Taylor Branch ’68, the Pulitzer Prize-winning author of the three-part history America in the King Years, returns to campus April 6 to speak about “Miracles and Myths from the King Years.”
Branch’s visit also will celebrate the opening to the public of materials he used in writing the three books. The materials, now in the Southern Historical Collection in UNC’s Wilson Library, include Branch’s notes, drafts and recorded interviews – the latter preserving the voices and views of civil rights leaders such as Ralph D. Abernathy and Kwame Toure (Stokely Carmichael).
Branch and his writing about the civil rights era and Martin Luther King Jr. are featured in the March/April issue of the Carolina Alumni Review, available online to GAA members.
Branch will speak beginning at 5:45 p.m. in the Harold J. Cobb Sr. Theater of UNC’s Sonja Haynes Stone Center for Black Culture and History. Also, at 5 p.m., he will sign copies of his books, which will be available for sale during the signing and reception in the lobby of the center. Friends of the Library is sponsoring the events, both of free and open to the public.
“The oral histories that Taylor Branch conducted are truly a national treasure,” said Bill Ferris, UNC’s Joel R. Williamson eminent professor of history, senior associate director of the Center for the Study of the American South and adjunct professor in the folklore curriculum. “This collection constitutes a legacy for future generations who will seek to understand the civil rights movement and the courageous people who made it possible.”
The new Taylor Branch Collection will significantly expand and deepen the resources available to students and scholars who study the civil rights movement and the conditions that created it, Ferris said.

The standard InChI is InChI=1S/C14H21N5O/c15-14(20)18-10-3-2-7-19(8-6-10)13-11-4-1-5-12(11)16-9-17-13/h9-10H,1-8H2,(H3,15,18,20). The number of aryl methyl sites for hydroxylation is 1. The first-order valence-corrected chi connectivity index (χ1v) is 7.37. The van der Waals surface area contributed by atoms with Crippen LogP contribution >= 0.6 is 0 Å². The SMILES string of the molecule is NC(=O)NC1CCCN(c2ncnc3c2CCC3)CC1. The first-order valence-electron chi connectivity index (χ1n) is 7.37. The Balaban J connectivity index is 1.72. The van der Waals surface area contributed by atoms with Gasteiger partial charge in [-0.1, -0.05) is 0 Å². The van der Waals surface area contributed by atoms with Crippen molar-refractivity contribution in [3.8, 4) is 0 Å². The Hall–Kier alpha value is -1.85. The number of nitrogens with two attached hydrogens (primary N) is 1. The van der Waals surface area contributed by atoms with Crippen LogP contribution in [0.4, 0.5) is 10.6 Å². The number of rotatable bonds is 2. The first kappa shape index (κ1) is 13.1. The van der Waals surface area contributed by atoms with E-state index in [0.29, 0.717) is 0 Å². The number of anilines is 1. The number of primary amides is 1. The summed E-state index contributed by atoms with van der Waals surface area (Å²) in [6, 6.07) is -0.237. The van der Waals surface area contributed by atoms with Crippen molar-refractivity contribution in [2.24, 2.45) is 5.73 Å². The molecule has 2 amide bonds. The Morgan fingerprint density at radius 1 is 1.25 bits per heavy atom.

Branch won the Pulitzer Prize for History and a National Book Critics Circle Award for Parting the Waters: America in the King Years 1954-63, the first of the three books. Pillar of Fire: America in the King Years, 1963-65 was published in 1998, and At Canaan’s Edge: America in the King Years 1965-68 was released in January.
The Washington Post called At Canaan’s Edge a “deeply researched book that completes a superior narrative trilogy of America’s civil rights struggles between 1954 and 1968.” Time magazine featured an excerpt as the cover story of its Jan. 9 issue.
The centerpiece of the Branch Collection at UNC will be more than 500 hours of interviews that he recorded with leading figures of the civil rights movement and experts in the field. Harry Belafonte, James Farmer and Sargent Shriver are among those on the tapes.
“There are wonderful nuggets in these interviews that never made it into print,” said Laura Clark Brown, head of public services in Wilson Library’s manuscripts department, of which the Southern Historical Collection is a part.
She expects those elements to inspire books and dissertations in a variety of disciplines, and to give undergraduates a real sense of immediacy when they study the history of the civil rights era.
Tim West ’72 (MAT, ’76 MSW), curator of the manuscripts department and director of the Southern Historical Collection, sees the opening of the Branch Collection as part of a UNC continuum.
Branch, who grew up in segregated Atlanta before coming to UNC, “had his consciousness raised while he was here,” West said. “He received a tremendous informal education at UNC about the political and social issues of the day.”